Upstart co-founder Paul Gu

Upstart ready to transform underwriting

Upstart co-founder Paul Gu
Upstart co-founder Paul Gu
Underwriting methods have a long way to go before they are accurate predictors of human behavior,Upstart’s Paul Gu believes.

Mr. Gu is a featured speaker at Crowdnetic’s Crowdfinance 2015 later this week in New York City.

He will be addressing the topic of borrower risk.

“At Upstart, we think about how to make underwriting much better than it is today,” Mr. Gu said.

There has been little innovation in consumer credit, save for some small improvements in FICO, Mr. Gu said. The traditional approach is to analyse the track record of someone making long-term payments and extrapolate from there.

Gu says,”While it’s effective, it is far from perfect.”

He’s referring to the upside-down bell curve that puts most borrowers on either extreme. But that doesn’t reflect reality.

“Most credit scores are in the middle,” Mr. Gu explained. “That means we don’t know if they will pay back or not.”

“There is this natural tendency to think (the normal bell curve) is normal distribution,” Mr. Gu added. “But what you want is bipolar distribution where each peak is at opposite ends of the spectrum.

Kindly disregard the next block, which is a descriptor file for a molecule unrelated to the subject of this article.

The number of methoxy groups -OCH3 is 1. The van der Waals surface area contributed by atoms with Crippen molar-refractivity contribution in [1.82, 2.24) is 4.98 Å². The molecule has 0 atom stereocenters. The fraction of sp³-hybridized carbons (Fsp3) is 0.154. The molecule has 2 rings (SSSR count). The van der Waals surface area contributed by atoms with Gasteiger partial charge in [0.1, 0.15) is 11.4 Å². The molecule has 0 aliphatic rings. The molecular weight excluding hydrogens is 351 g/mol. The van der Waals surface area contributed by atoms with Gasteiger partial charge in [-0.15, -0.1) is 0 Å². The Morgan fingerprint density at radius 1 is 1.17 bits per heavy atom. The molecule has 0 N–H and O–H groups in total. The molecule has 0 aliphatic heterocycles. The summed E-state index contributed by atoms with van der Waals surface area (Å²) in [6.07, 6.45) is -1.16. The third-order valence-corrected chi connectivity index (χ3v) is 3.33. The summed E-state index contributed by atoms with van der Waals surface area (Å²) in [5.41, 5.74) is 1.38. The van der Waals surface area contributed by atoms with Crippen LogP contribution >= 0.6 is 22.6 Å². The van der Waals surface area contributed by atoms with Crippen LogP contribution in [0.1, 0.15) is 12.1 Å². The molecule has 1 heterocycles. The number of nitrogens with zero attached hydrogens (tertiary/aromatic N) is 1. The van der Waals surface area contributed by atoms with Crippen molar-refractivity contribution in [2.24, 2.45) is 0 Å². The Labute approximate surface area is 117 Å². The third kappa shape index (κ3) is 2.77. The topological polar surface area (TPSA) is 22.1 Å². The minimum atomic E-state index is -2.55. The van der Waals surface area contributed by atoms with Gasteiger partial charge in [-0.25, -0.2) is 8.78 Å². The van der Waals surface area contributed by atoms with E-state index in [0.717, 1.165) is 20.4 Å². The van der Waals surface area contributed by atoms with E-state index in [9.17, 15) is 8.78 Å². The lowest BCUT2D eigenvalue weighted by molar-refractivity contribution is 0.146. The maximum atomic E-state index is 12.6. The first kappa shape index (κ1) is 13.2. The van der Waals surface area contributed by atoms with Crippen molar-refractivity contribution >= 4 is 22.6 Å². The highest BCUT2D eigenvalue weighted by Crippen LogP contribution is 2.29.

This means traditional scoring methods are insufficient, and the universe of variables considered in the underwriting process have to expand.

Mr. Gu said the scoring issue can affect people early in their adult lives – a problem frequently experienced by millennials.

“Graduates do not have a credit history needed to engage in many things. Getting an auto loan and even renting can be difficult.”

This problem disproportionately affects people in the middle- and lower -ncome levels, Mr. Gu explained. Whereas, in higher-income families children are placed on a parent’s credit card at a young age, so when they are 22 and graduating from college they may already have a decade-long credit history.

Compared to other parts of the world, Mr. Gu agrees we have it good on the credit front. Credit-reporting systems are fairly robust and agencies play an important role.

“The key takeaway is the credit-scoring system is not that good,” he said.

“It is easy to find bad credit scores, But the ability to identify good risks with a good explanation of why, is low. There are plenty of false negatives and some false positives.”

He knows one-time events are given disproportionate weight by traditional scoring systems, even though those events have low predictive value.

That’s why Upstart finds the field so challenging and ripe for change. Something Mr. Gu will be
sharing at the conference in New York City.